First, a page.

The portfolio of Jen Mussari is an refreshing mix of quirky handrawn lettering and illustration. What I really enjoy about her style is that it seems very personal and focuses on art-making rather than the production of a commercial product. Jen, with some of her friends, recently launched a really cool project, S Magazine, featuring a lovely cover illustration. (more…)
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Chris DeLorenzo is a graphic designer based out of Andover, Massachusetts, whose modern design style demonstrates what I think of as extremely current and fresh. His work has a sort of comic book inspired feel, while bringing a perfect-fitting hand lettering style to the table. In his own words, Chris notes his influences range from, “pop art, to 1940’s cinema, to graffiti and folk art” which really makes his work unique.
Each new piece that I see from Mario Hugo is better than his last. Perhaps it is his unique grasp of what makes a composition beautiful, or the way he uses his incredible drawing ability to render incredibly intricate works of art. Most artists stray from typography in a rebellion of (literally) spelling out their idea to the viewer, but I love how Mario has embraced type and made it a central focus in his work.
Justin Thomas Kay has been a staple in the elusive editorial side of the type world since graduating from Milwaukee Institute of Art & Design in 2004. With clear influences from 70’s display typography (à la Lubalin), J.T.K. really captures an era of typography that focused on the potential of using type as image. As a new venture, he recently opened the Version Type Foundry, and I’m excited to see where this new chapter takes him.
The name Grady McFerrin should be easily recognizable if you’re a reader of The New Yorker or New York Times, where his illustration work shows up frequently. But, what I like to (of course) focus on is his lovely lettering style. The thing that makes Grady’s work unique is the un-rendered, folk quality of his text; paired with his minimal color palette, he manages to create pieces that could have come straight out of early Americana. What Grady does is highlight the old and oft-forgotten, and sends the viewer a beautifully nostalgic feeling of the past.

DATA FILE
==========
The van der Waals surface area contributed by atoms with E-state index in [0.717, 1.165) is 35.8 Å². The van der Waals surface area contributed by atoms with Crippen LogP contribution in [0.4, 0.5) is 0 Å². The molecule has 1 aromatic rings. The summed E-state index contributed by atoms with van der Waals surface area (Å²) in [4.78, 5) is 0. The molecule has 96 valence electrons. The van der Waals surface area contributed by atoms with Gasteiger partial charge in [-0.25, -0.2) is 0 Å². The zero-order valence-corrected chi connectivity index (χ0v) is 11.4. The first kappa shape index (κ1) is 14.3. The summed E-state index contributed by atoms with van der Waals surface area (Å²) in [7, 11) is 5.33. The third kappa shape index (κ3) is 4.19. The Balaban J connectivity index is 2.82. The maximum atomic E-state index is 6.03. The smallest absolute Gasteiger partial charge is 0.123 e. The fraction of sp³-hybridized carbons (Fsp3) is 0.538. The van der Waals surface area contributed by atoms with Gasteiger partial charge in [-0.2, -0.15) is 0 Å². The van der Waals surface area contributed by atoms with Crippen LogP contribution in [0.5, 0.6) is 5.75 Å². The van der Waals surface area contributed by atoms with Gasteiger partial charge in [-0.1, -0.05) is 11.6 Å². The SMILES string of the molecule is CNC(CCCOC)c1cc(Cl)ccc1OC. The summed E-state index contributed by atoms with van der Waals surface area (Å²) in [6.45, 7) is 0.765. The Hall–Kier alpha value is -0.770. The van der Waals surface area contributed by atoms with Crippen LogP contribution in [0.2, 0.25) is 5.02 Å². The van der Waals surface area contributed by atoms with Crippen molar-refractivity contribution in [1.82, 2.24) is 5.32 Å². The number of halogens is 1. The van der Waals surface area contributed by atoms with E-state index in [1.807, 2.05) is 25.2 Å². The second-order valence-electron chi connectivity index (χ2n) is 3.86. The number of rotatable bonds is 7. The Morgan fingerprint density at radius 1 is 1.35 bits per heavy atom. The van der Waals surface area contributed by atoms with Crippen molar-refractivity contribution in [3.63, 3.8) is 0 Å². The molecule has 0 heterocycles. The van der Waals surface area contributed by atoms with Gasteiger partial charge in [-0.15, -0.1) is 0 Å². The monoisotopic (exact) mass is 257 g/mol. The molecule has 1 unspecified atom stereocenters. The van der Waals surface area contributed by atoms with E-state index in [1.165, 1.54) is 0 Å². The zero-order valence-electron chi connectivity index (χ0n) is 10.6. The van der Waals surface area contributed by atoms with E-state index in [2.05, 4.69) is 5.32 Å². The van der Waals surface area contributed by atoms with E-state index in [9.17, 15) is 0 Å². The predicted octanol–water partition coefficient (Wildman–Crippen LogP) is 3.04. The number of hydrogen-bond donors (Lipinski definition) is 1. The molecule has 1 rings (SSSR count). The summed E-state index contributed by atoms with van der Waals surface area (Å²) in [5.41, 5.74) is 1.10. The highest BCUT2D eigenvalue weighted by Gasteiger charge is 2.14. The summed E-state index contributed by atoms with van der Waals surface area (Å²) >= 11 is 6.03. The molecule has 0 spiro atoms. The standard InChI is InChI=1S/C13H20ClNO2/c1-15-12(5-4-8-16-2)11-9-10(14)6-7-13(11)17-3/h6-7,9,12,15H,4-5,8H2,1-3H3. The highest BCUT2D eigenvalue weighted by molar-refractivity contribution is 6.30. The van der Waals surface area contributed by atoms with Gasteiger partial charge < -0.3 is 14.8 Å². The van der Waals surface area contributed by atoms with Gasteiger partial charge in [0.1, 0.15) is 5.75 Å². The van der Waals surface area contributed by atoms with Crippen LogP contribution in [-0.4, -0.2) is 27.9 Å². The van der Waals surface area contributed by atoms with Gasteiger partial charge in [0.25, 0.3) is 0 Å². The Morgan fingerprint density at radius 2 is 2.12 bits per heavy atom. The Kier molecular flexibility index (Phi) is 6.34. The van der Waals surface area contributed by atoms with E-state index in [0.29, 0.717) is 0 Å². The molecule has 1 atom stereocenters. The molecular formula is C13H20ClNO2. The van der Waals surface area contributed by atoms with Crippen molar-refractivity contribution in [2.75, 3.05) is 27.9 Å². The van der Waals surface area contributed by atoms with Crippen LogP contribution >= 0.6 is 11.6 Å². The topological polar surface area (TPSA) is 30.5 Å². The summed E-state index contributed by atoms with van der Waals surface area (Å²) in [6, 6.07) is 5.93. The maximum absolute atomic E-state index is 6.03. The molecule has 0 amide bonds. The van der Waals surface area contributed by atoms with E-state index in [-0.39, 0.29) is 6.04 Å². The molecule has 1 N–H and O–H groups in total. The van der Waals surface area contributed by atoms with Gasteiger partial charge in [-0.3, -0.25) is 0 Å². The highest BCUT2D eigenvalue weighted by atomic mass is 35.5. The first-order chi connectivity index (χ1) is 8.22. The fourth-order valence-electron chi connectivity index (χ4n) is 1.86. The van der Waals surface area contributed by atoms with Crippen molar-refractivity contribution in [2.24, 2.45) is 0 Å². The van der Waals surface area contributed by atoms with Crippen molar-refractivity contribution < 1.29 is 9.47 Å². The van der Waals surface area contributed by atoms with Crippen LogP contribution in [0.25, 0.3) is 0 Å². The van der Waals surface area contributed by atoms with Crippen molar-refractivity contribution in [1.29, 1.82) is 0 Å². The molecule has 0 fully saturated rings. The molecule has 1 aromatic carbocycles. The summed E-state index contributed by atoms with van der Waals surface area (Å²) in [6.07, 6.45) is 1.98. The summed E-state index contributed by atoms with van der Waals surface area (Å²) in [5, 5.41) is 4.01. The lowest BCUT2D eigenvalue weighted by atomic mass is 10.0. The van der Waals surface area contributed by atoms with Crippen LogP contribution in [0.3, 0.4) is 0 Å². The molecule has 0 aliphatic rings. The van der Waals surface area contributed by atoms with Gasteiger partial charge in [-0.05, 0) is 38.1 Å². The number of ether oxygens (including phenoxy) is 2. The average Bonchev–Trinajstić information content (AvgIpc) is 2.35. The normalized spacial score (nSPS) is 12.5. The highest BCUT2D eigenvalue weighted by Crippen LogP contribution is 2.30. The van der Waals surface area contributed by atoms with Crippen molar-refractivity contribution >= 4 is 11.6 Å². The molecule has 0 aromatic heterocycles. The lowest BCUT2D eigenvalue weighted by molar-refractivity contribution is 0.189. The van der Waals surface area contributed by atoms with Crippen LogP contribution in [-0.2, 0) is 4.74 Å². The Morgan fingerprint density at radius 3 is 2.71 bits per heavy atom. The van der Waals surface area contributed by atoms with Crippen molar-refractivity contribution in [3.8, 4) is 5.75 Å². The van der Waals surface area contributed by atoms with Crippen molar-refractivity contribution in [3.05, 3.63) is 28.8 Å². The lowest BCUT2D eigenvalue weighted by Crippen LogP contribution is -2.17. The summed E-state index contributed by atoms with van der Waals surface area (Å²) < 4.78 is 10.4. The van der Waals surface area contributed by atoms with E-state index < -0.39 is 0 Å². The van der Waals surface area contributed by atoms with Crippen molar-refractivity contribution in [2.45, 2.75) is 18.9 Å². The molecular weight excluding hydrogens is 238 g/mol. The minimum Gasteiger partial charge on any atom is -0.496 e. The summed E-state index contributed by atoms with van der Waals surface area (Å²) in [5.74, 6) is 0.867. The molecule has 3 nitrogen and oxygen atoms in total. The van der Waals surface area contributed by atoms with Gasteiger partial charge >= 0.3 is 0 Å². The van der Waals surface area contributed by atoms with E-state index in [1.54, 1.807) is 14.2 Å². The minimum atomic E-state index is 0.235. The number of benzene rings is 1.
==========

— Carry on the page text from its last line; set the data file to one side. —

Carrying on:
The work of Will Staehle is inventive with an incredible range of style and content. You might know of him because of his artwork aptly named the Silhouette Masterpiece Theatre, using silhouettes and some delightfully snarky text. Most of his design and type work is with his studio, Lone Wolf Black Sheep—producing iconic book covers, recognizable as some of the best selling books in recent years. He also has a really interesting blog of sorts, called the Dollar Dreadful Family Library, featuring amazing Victorian display type.
André Beato is an incredibly talented typographer from Portugal that I came across lately. The thing that strikes me most about his work is the fact that he creates unique minimalistic compositions while maintaining interesting & intricate typographic forms. The balance that he has found in creating his projects is quite inspiring. Check out the rest of his site and don’t forget to download the great iPhone wallpaper that he made to support Japan relief efforts.
Jessica Walsh is one of those people that, as a designer, is everywhere at once. Since her work encompasses such a wide array of styles that you’ve probably seen something that she has created without knowing that she did it, which is probably what makes Jessica such an excellent Art Director. She has a great way of putting a fresh spin on each project that comes her way, and I’m excited to see what she produces in the future as an artist & at her latest postion with Sagmeister, Inc.
The work of Christopher Silas Neal is a lovely break from the chaotic mess that is the internet. It’s not often that you come across beautiful hand drawn type, mixed with completely original illustration, so it is a really great treat for the eyes. Also interesting is that his work always has a sense of movement to it. Even his typography, which is predominantly script, seems like it’s rushing across the page.
You need to take a gander at Erik Marinovich’s work. It mirrors our current holiday climate quite well — bold and bright with a lot of busy hustle and bustle. Erik’s work defies any sort of specific style or set of rules (aside from the majority of it being typographic). The variety and amount of work contained within this portfolio is wonderful and exciting and void of plainness.